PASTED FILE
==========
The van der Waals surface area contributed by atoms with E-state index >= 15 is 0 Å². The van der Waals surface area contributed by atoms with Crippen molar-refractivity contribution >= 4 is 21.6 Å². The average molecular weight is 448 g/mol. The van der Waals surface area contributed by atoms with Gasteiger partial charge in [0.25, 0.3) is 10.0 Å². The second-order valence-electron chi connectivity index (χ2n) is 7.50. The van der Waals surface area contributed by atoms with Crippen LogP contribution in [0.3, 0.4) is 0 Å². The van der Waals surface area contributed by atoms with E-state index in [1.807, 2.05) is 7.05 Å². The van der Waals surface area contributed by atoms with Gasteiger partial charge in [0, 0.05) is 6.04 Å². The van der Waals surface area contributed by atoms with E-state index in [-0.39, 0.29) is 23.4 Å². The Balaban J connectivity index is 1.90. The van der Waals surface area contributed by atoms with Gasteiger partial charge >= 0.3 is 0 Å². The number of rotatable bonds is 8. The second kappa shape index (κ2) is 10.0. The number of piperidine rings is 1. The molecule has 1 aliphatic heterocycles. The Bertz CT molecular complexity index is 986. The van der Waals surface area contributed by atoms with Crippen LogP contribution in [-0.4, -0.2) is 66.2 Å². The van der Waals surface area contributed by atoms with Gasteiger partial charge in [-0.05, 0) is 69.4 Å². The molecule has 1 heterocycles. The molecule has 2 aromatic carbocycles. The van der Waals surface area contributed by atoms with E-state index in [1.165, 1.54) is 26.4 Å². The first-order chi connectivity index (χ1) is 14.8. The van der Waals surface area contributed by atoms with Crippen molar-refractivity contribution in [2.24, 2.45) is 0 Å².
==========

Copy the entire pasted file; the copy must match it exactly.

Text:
The van der Waals surface area contributed by atoms with E-state index >= 15 is 0 Å². The van der Waals surface area contributed by atoms with Crippen molar-refractivity contribution >= 4 is 21.6 Å². The average molecular weight is 448 g/mol. The van der Waals surface area contributed by atoms with Gasteiger partial charge in [0.25, 0.3) is 10.0 Å². The second-order valence-electron chi connectivity index (χ2n) is 7.50. The van der Waals surface area contributed by atoms with Crippen LogP contribution in [0.3, 0.4) is 0 Å². The van der Waals surface area contributed by atoms with E-state index in [1.807, 2.05) is 7.05 Å². The van der Waals surface area contributed by atoms with Gasteiger partial charge in [0, 0.05) is 6.04 Å². The van der Waals surface area contributed by atoms with E-state index in [-0.39, 0.29) is 23.4 Å². The Balaban J connectivity index is 1.90. The van der Waals surface area contributed by atoms with Gasteiger partial charge >= 0.3 is 0 Å². The number of rotatable bonds is 8. The second kappa shape index (κ2) is 10.0. The number of piperidine rings is 1. The molecule has 1 aliphatic heterocycles. The Bertz CT molecular complexity index is 986. The van der Waals surface area contributed by atoms with Crippen LogP contribution in [-0.4, -0.2) is 66.2 Å². The van der Waals surface area contributed by atoms with Gasteiger partial charge in [-0.05, 0) is 69.4 Å². The molecule has 1 heterocycles. The molecule has 2 aromatic carbocycles. The van der Waals surface area contributed by atoms with E-state index in [1.165, 1.54) is 26.4 Å². The first-order chi connectivity index (χ1) is 14.8. The van der Waals surface area contributed by atoms with Crippen molar-refractivity contribution in [2.24, 2.45) is 0 Å².